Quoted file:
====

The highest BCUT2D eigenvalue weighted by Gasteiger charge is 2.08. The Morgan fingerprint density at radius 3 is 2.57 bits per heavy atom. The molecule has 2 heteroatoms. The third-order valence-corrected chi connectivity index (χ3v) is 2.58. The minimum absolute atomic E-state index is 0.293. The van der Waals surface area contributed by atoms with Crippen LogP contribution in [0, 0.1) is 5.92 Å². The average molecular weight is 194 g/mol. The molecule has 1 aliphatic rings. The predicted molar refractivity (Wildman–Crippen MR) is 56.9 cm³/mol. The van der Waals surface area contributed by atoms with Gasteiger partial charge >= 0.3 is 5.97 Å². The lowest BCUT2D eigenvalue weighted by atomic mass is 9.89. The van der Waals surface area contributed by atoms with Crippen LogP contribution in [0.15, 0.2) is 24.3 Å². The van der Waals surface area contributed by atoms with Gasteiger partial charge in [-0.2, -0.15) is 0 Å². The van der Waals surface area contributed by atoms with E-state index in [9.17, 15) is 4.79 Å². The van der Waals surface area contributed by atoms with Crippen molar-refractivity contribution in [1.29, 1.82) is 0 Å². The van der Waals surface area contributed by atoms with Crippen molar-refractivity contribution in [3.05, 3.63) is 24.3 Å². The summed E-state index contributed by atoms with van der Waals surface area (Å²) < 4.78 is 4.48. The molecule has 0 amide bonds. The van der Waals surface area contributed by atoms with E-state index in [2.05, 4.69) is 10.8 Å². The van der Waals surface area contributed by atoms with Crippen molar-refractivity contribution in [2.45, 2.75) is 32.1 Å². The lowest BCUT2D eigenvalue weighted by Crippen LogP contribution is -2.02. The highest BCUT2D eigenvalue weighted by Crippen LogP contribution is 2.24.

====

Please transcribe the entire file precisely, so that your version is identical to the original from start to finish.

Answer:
The highest BCUT2D eigenvalue weighted by Gasteiger charge is 2.08. The Morgan fingerprint density at radius 3 is 2.57 bits per heavy atom. The molecule has 2 heteroatoms. The third-order valence-corrected chi connectivity index (χ3v) is 2.58. The minimum absolute atomic E-state index is 0.293. The van der Waals surface area contributed by atoms with Crippen LogP contribution in [0, 0.1) is 5.92 Å². The average molecular weight is 194 g/mol. The molecule has 1 aliphatic rings. The predicted molar refractivity (Wildman–Crippen MR) is 56.9 cm³/mol. The van der Waals surface area contributed by atoms with Gasteiger partial charge >= 0.3 is 5.97 Å². The lowest BCUT2D eigenvalue weighted by atomic mass is 9.89. The van der Waals surface area contributed by atoms with Crippen LogP contribution in [0.15, 0.2) is 24.3 Å². The van der Waals surface area contributed by atoms with Gasteiger partial charge in [-0.2, -0.15) is 0 Å². The van der Waals surface area contributed by atoms with E-state index in [9.17, 15) is 4.79 Å². The van der Waals surface area contributed by atoms with Crippen molar-refractivity contribution in [1.29, 1.82) is 0 Å². The van der Waals surface area contributed by atoms with Crippen molar-refractivity contribution in [3.05, 3.63) is 24.3 Å². The summed E-state index contributed by atoms with van der Waals surface area (Å²) < 4.78 is 4.48. The molecule has 0 amide bonds. The van der Waals surface area contributed by atoms with E-state index in [2.05, 4.69) is 10.8 Å². The van der Waals surface area contributed by atoms with Crippen molar-refractivity contribution in [2.45, 2.75) is 32.1 Å². The lowest BCUT2D eigenvalue weighted by Crippen LogP contribution is -2.02. The highest BCUT2D eigenvalue weighted by Crippen LogP contribution is 2.24.